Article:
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Vol 64 No 1

Published 5th January 2023

How the polycrisis will play out

A succession of political, economic and international structural changes will shake the continent amid a global downturn

With a third of the world, including many African economies, forecast by the IMF to go into recession, unsustainable debts with all their socio-political consequences will take centre stage this year. A deadly combination of rocketing western interest rates, hangovers from pandemic economics, the spillover from Moscow's war in Ukraine, spiralling food and fuel prices, and vulnerabilities to climate shocks are forcing reforms on the international system. Raising serious sums to finance energy transitions in Africa will move up the agenda.

Serial debt meltdowns in economies in Africa, South Asia and Latin America will not be enough to wobble the global market system, but they will compel a rethink of the financing capacity of the international financial institutions, the IMF, the World Bank and regional development banks.

In the short term, that will mean more IMF bailouts, more debt restructurings and tougher questions being asked about Africa's development finance strategy. The year started with the World Bank, on orders from the United States treasury, launching a plan to reform its operating model and sharply boost its capital resources. Days earlier, the Bank's chief economist conceded that the current case-by-case system of dealing with developing country debt crises was outdated and inadequate.

Announcing on 19 December that it would suspend most foreign debt payments, Ghana is the latest country to hit a financing impasse, after Zambia, Ethiopia and Chad. The difference is that Ghana was one of Africa's more dynamic and diversified economies. Officials in Nigeria, Kenya and Angola are watching Accra's next moves carefully.

Africa should get a louder voice in international negotiations over development finance reform this year, with China and the United States backing the African Union's (AU) full membership of the G20. Piqued by the diplomatic battles over Russia's war in Ukraine, the US is also backing permanent seats on the UN Security Council for Africa and Latin America.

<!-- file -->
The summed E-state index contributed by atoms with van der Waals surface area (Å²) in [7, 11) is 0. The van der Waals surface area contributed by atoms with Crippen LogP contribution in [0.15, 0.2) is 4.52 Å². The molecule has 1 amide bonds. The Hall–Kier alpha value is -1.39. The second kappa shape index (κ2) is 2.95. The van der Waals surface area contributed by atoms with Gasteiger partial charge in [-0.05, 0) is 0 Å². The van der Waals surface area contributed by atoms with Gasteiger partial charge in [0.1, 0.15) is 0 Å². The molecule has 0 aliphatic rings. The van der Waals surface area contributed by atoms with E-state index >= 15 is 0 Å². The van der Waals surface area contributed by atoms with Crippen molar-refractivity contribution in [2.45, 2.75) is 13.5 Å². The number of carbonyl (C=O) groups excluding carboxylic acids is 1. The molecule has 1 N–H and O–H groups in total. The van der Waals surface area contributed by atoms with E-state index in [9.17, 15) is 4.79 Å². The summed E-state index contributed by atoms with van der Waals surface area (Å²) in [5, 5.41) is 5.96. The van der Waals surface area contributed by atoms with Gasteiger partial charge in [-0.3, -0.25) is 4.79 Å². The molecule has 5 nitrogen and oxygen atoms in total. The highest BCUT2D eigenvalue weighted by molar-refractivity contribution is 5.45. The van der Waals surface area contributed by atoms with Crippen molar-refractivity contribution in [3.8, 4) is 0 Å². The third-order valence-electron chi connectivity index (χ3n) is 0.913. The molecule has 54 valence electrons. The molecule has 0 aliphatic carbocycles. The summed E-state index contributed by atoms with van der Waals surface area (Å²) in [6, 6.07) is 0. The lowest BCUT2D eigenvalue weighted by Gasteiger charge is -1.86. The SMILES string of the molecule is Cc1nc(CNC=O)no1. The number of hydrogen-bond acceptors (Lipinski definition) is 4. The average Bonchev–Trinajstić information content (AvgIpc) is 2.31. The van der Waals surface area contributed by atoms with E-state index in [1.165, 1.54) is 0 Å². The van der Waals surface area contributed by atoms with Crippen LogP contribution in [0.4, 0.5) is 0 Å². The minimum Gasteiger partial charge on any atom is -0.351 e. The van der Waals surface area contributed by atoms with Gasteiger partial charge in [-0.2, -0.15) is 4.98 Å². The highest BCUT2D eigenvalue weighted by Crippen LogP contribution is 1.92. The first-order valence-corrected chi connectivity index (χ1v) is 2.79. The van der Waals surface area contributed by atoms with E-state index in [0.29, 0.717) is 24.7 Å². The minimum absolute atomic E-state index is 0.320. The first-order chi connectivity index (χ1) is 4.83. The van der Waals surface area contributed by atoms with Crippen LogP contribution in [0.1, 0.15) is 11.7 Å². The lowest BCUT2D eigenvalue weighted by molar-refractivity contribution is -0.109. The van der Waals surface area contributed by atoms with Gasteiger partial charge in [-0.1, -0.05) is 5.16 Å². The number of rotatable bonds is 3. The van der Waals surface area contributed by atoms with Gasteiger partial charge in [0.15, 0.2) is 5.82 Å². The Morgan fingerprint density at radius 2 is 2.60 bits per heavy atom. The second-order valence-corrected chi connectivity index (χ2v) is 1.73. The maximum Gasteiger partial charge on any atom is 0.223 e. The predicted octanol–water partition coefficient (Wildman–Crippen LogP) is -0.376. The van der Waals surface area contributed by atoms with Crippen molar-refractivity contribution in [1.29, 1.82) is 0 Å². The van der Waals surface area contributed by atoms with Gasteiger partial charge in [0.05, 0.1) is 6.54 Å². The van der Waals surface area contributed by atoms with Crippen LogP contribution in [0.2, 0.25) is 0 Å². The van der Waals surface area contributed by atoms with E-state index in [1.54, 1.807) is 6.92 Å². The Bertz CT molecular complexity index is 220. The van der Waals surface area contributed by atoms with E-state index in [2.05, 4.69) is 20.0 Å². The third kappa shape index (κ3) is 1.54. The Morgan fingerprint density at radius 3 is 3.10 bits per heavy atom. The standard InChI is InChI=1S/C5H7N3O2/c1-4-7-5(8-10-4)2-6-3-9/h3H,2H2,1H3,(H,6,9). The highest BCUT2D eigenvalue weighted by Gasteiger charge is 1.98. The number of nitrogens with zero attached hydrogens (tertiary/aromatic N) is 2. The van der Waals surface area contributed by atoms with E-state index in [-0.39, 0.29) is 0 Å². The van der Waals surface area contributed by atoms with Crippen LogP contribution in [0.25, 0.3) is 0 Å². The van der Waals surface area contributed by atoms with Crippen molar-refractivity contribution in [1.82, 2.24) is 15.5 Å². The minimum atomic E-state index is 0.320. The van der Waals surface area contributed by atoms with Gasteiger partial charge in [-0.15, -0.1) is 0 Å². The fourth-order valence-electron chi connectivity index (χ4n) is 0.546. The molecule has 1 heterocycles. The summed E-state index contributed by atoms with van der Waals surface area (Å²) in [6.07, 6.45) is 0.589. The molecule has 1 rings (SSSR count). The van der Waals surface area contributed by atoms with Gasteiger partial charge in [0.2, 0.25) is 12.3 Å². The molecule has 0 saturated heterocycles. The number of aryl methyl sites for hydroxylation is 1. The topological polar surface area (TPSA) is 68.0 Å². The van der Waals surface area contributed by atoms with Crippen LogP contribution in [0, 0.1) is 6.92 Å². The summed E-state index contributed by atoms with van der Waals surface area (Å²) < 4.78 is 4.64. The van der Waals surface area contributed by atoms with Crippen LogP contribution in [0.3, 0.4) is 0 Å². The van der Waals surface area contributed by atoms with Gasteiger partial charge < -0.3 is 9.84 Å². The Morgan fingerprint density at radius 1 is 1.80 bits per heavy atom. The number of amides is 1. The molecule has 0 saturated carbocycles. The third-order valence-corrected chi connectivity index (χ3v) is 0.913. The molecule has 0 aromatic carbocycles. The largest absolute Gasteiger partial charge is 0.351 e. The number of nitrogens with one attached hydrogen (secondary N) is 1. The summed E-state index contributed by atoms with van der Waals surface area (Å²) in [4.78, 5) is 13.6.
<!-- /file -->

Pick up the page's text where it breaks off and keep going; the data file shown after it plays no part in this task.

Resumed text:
Devolved responsibility
The quid pro quo is that African institutions will be expected to do more – by their own people and other organisations in the international system. Once on the G20, the AU will face louder questions about its silence over the crises in Cameroon's Anglophone region, Tunisia's gallop towards autocracy, Libya's recurring civil war, electoral violence in Zimbabwe and the insurgency in northern Mozambique. That could amplify repressed voices in those states, long campaigning for change.

Responsibility for the polycrises – droughts, conflict and financial crashes – in the Sahel and the Horn will increasingly devolve to regional organisations such as the Economic Community for West African States and the Intergovernmental Authority on Development. In both areas, the European Union and the AU are pulling in their horns.

How the regional organisations develop will depend on those governments with the most legitimacy, credible elections and functioning economies. This year, 17 countries are due to hold national elections, including Nigeria, Congo-Kinshasa and Zimbabwe, as well as Liberia and Sierra Leone.

All are struggling with unprecedented economic pressures and multiple security crises in the cases of Nigeria and Congo-K. That makes the elections vulnerable to political violence, perhaps triggering authoritarian responses. Few think that serious change in an economy with inflation at over 200% and mass precarity is possible in Zimbabwe until the ruling party loses power. That question will loom large over this year's elections.

Harsher conditions could also prompt more robust popular resistance, reminiscent of the North African spring a decade ago, against attempts to crack down on dissidents and cover up state-sponsored malfeasance. That has played out in South Africa, Nigeria, Ghana and Angola in recent months.

Across the continent, many young people share a sense that the trajectory of more credible elections, free media and organisational rights should be reinforced against the authoritarian tendencies of incumbent powers. Civil society organisations are growing in organisational and advocacy skills honed via the digital economy. They will be squaring up against wily securocrats who are sharpening their own cyber-war skills as pressures mount on their regimes.

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